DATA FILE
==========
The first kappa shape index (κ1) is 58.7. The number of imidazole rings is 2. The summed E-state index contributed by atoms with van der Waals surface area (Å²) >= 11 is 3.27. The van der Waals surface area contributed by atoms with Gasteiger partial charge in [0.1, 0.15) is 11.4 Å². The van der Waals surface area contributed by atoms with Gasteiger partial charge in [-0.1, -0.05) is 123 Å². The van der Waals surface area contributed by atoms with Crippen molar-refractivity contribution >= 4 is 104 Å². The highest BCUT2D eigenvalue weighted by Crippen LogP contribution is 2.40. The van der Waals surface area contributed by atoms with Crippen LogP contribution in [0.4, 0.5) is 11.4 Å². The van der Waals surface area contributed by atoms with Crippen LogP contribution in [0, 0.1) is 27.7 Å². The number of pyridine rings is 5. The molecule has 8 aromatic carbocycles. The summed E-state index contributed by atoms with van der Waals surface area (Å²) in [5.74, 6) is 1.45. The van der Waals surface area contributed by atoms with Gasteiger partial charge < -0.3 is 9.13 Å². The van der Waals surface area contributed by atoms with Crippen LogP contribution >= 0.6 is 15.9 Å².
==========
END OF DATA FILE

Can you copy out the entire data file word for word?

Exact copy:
The first kappa shape index (κ1) is 58.7. The number of imidazole rings is 2. The summed E-state index contributed by atoms with van der Waals surface area (Å²) >= 11 is 3.27. The van der Waals surface area contributed by atoms with Gasteiger partial charge in [0.1, 0.15) is 11.4 Å². The van der Waals surface area contributed by atoms with Gasteiger partial charge in [-0.1, -0.05) is 123 Å². The van der Waals surface area contributed by atoms with Crippen molar-refractivity contribution >= 4 is 104 Å². The highest BCUT2D eigenvalue weighted by Crippen LogP contribution is 2.40. The van der Waals surface area contributed by atoms with Crippen LogP contribution in [0.4, 0.5) is 11.4 Å². The van der Waals surface area contributed by atoms with Crippen LogP contribution in [0, 0.1) is 27.7 Å². The number of pyridine rings is 5. The molecule has 8 aromatic carbocycles. The summed E-state index contributed by atoms with van der Waals surface area (Å²) in [5.74, 6) is 1.45. The van der Waals surface area contributed by atoms with Gasteiger partial charge < -0.3 is 9.13 Å². The van der Waals surface area contributed by atoms with Crippen LogP contribution >= 0.6 is 15.9 Å².